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Like Twain, Gandhi, and Einstein, Chesterton is misquoted almost as often as he is quoted accurately. One of my favorites is the statement that once people stop believing in God, they will believe in anything. This quote is actually a reinterpretation of a line from a Father Brown short story: “It’s the first effect of not believing in God that you lose your common sense.”

Some recent headlines brought this quote to mind, starting with a recent article at The Atlantic, titled “Atheists Are Sometimes More Religious Than Christians.” Like many Internet headlines, this one promises more than it delivers. Citing research from Pew, the article goes on to compare religion and irreligion in America and Western Europe: “Americans are deeply religious people—and atheists are no exception. Western Europeans are deeply secular people—and Christians are no exception.”

The author, Sigar Samuel, offers no real insights into atheists as a stand-alone set, and confuses the specific with the general. “Researchers found that American ‘nones’—those who identify as atheist, agnostic, or nothing in particular—are more religious than European nones,” she writes. “The notion that religiously unaffiliated people can be religious at all may seem contradictory, but if you disaffiliate from organized religion it does not necessarily mean you’ve sworn off belief in God, say, or prayer.”

One has to dig into the research for clarification. The Pew study states: “While one-in-eight unaffiliated U.S. adults (13%) say religion is very important in their lives, hardly any Western European ‘nones’ (median of 1%) share that sentiment.” But “unaffiliated” or “none” is a much broader group than “atheist” or “agnostic.” I would define an atheist as someone who consciously withholds religious belief, who has indeed sworn off belief in God and prayer. An agnostic ventures neither belief nor unbelief. And a “none” may be a believer, though not in any established creed.

Also at The Atlantic, one finds an article on a related phenomenon, the popularity of astrology among millennials. In part, we can blame the internet, argues Julie Beck. “In some ways, astrology is perfectly suited for the internet age,” she writes. “There’s a low barrier to entry, and nearly endless depths to plumb if you feel like falling down a Google research hole. The availability of more in-depth information online has given this cultural wave of astrology a certain erudition—more jokes about Saturn returns, fewer ‘Hey baby, what’s your sign?’ pickup lines.”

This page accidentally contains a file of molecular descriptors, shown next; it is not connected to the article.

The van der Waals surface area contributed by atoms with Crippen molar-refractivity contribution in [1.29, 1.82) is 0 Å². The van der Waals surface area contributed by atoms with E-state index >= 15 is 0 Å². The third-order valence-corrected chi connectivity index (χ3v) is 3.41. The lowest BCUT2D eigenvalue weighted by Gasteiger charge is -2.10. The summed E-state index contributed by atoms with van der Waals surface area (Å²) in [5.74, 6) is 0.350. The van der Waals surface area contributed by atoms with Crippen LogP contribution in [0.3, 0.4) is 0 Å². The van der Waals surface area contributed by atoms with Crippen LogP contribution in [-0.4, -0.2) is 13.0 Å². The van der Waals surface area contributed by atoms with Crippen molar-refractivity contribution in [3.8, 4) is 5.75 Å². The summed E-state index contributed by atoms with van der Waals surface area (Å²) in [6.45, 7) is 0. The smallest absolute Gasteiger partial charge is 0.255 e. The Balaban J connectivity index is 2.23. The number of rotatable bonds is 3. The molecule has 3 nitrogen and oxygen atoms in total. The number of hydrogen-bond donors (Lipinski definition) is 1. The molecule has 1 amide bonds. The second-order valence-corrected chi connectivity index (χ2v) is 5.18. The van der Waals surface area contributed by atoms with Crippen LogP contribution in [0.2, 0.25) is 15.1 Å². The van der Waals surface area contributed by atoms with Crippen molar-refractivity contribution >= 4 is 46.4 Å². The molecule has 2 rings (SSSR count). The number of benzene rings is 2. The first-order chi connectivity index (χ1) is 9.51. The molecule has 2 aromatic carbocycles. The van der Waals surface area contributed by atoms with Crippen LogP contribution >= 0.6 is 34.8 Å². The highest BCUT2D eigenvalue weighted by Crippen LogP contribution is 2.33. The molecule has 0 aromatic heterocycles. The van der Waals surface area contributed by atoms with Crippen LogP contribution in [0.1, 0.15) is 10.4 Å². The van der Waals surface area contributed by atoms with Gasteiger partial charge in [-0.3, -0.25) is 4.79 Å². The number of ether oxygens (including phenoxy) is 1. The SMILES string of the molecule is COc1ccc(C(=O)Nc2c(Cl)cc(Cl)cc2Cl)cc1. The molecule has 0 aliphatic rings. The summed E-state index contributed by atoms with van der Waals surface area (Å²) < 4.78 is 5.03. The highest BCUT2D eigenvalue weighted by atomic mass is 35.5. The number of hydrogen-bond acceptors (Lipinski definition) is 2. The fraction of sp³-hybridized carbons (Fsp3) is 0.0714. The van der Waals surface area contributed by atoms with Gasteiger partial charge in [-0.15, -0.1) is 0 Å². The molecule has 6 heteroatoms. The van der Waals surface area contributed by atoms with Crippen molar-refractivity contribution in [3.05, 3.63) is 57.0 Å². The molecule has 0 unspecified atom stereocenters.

In 2016, the research firm J. Walter Thompson Intelligence, which describes itself as a center for provocative thinking that focuses on identifying shifts in the global zeitgeist, issued a report called Unreality. Beck cites the report as an example of how the business world has come to understand the popular movement toward the surreal. “We are increasingly turning to unreality as a form of escape and a way to search for other kinds of freedom, truth and meaning,” Unreality reads. “What emerges is an appreciation for magic and spirituality, the knowingly unreal, and the intangible aspects of our lives that defy big data and the ultra-transparency of the web.” Unreality observes a correspondence between the rise of digitally mediated psychic and astrological consultations, and a rise in the incidence of young women presenting themselves to be diagnosed with anxiety disorders. It tentatively attributes both phenomena to “uncertainty about the future and a desire for a more directed destiny.”

But a second interesting correspondence goes unremarked. The popular revival of astrology and other pseudo-sciences comes at a time when schools are throwing resources into variants of STEM (science, technology, engineering, mathematics) curricula, which have largely supplanted the humanities disciplines (art, literature, and history).

We are neglecting the humanities, which offer a true understanding of the human heart, in order to develop better touchscreens and smartphone apps, so that our youth can get better horoscopes and learn new yoga poses. This state of affairs confirms Chesterton’s original quote, and shows how much work needs to be done. There is a real cure for the anxiety afflicting today’s youth, but it’s hard work and the answer is not really found in the digital cloud, but well beyond.

As Chesterton said (accurately, I checked): “The Christian ideal has not been tried and found wanting. It has been found difficult; and left untried.”

K. E. Colombini is a former journalist who works in corporate communications.

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